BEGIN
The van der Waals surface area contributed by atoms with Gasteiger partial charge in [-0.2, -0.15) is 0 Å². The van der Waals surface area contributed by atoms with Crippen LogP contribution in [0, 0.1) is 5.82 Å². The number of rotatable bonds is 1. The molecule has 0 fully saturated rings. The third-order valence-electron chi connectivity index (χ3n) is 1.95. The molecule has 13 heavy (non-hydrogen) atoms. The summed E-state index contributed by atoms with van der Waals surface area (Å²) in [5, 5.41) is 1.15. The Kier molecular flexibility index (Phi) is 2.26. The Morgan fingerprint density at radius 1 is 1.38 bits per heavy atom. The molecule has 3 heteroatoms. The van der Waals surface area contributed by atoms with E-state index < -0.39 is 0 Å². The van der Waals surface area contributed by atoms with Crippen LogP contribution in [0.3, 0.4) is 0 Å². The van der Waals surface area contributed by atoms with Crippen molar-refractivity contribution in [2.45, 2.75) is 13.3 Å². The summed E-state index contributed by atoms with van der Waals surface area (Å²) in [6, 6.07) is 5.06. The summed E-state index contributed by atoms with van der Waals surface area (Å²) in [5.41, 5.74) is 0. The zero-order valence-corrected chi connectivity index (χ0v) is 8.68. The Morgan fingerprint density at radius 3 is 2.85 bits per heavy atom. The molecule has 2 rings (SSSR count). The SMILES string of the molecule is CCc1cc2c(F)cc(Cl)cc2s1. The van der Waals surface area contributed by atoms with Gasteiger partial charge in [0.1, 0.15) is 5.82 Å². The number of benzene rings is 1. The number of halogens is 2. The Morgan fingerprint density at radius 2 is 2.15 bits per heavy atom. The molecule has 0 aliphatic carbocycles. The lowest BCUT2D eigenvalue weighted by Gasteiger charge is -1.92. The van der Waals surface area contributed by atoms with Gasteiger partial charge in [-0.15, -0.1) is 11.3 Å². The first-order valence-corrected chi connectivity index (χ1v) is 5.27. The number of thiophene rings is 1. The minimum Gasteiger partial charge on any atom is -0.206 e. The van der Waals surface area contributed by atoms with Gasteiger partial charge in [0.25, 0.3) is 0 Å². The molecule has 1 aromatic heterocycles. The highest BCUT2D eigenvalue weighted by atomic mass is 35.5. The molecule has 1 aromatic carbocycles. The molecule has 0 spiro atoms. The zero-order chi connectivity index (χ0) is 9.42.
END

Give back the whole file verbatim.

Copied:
The van der Waals surface area contributed by atoms with Gasteiger partial charge in [-0.2, -0.15) is 0 Å². The van der Waals surface area contributed by atoms with Crippen LogP contribution in [0, 0.1) is 5.82 Å². The number of rotatable bonds is 1. The molecule has 0 fully saturated rings. The third-order valence-electron chi connectivity index (χ3n) is 1.95. The molecule has 13 heavy (non-hydrogen) atoms. The summed E-state index contributed by atoms with van der Waals surface area (Å²) in [5, 5.41) is 1.15. The Kier molecular flexibility index (Phi) is 2.26. The Morgan fingerprint density at radius 1 is 1.38 bits per heavy atom. The molecule has 3 heteroatoms. The van der Waals surface area contributed by atoms with E-state index < -0.39 is 0 Å². The van der Waals surface area contributed by atoms with Crippen LogP contribution in [0.3, 0.4) is 0 Å². The van der Waals surface area contributed by atoms with Crippen molar-refractivity contribution in [2.45, 2.75) is 13.3 Å². The summed E-state index contributed by atoms with van der Waals surface area (Å²) in [6, 6.07) is 5.06. The summed E-state index contributed by atoms with van der Waals surface area (Å²) in [5.41, 5.74) is 0. The zero-order valence-corrected chi connectivity index (χ0v) is 8.68. The Morgan fingerprint density at radius 3 is 2.85 bits per heavy atom. The molecule has 2 rings (SSSR count). The SMILES string of the molecule is CCc1cc2c(F)cc(Cl)cc2s1. The van der Waals surface area contributed by atoms with Gasteiger partial charge in [0.1, 0.15) is 5.82 Å². The number of benzene rings is 1. The number of halogens is 2. The Morgan fingerprint density at radius 2 is 2.15 bits per heavy atom. The molecule has 0 aliphatic carbocycles. The lowest BCUT2D eigenvalue weighted by Gasteiger charge is -1.92. The van der Waals surface area contributed by atoms with Gasteiger partial charge in [-0.15, -0.1) is 11.3 Å². The first-order valence-corrected chi connectivity index (χ1v) is 5.27. The number of thiophene rings is 1. The minimum Gasteiger partial charge on any atom is -0.206 e. The van der Waals surface area contributed by atoms with Gasteiger partial charge in [0.25, 0.3) is 0 Å². The molecule has 1 aromatic heterocycles. The highest BCUT2D eigenvalue weighted by atomic mass is 35.5. The molecule has 1 aromatic carbocycles. The molecule has 0 spiro atoms. The zero-order chi connectivity index (χ0) is 9.42.